Skip to main content

Search form

Economic Segregation within Communities Reduces Economic Mobility

home buying tools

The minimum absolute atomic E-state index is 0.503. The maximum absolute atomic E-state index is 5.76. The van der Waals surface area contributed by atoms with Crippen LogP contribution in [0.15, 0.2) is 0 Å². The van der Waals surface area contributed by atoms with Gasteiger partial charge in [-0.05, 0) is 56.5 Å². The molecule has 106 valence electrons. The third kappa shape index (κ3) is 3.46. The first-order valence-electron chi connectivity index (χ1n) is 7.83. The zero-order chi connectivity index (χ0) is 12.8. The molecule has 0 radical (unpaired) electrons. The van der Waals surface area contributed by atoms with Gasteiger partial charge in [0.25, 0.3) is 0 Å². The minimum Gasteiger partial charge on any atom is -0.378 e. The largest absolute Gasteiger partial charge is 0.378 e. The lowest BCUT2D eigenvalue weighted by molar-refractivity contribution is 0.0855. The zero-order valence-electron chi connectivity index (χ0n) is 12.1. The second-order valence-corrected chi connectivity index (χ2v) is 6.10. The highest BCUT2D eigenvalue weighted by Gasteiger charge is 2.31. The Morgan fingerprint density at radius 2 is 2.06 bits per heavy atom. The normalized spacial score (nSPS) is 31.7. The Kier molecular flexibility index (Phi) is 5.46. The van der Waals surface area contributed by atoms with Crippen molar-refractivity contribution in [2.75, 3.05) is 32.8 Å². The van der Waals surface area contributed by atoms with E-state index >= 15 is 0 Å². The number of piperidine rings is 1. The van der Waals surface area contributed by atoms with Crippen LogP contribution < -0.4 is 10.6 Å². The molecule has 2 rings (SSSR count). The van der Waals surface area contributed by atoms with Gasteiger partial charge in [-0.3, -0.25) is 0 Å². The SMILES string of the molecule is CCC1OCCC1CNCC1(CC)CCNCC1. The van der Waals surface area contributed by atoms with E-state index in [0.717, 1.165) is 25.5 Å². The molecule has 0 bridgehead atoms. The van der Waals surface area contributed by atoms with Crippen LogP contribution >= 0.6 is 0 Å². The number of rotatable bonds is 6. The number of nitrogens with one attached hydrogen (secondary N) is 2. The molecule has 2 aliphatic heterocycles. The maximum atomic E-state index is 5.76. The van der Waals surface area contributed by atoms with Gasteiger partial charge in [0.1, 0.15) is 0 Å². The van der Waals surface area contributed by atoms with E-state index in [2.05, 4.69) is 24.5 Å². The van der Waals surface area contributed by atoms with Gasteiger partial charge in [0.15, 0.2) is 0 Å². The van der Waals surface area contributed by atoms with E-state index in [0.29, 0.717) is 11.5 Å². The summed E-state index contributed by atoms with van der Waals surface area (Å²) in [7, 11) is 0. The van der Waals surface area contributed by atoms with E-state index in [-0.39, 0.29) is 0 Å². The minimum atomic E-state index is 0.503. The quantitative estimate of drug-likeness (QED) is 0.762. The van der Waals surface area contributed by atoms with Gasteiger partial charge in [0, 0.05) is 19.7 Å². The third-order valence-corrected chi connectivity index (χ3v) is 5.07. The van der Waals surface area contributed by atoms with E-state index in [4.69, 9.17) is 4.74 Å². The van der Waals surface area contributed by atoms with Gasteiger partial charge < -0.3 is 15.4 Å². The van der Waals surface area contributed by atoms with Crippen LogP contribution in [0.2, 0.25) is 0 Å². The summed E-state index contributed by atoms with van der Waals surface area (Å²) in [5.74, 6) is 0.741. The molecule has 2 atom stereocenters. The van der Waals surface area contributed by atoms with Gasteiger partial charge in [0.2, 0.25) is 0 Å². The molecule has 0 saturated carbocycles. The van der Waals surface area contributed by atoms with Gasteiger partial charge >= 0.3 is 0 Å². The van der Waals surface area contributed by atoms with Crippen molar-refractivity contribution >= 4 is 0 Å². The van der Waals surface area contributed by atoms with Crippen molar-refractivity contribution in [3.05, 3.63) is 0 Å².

A new study published in the journal Economic Geography finds that economic segregation reduces economic mobility across generations among low-income households. Researchers measured the influence of parents’ and siblings’ incomes, as well as the median incomes of their neighbors, on individual earnings. The study found that growing up in poor, economically segregated neighborhoods consistently decreased children’s future earnings. In fact, the influence of neighborhood conditions was about two-thirds as strong as that of parental income. Growing up in an affluent neighborhood (compared to a poor neighborhood) adds at least $635,000 in estimated lifetime earnings, and growing up in an affluent neighborhood with higher earning parents adds about $910,000.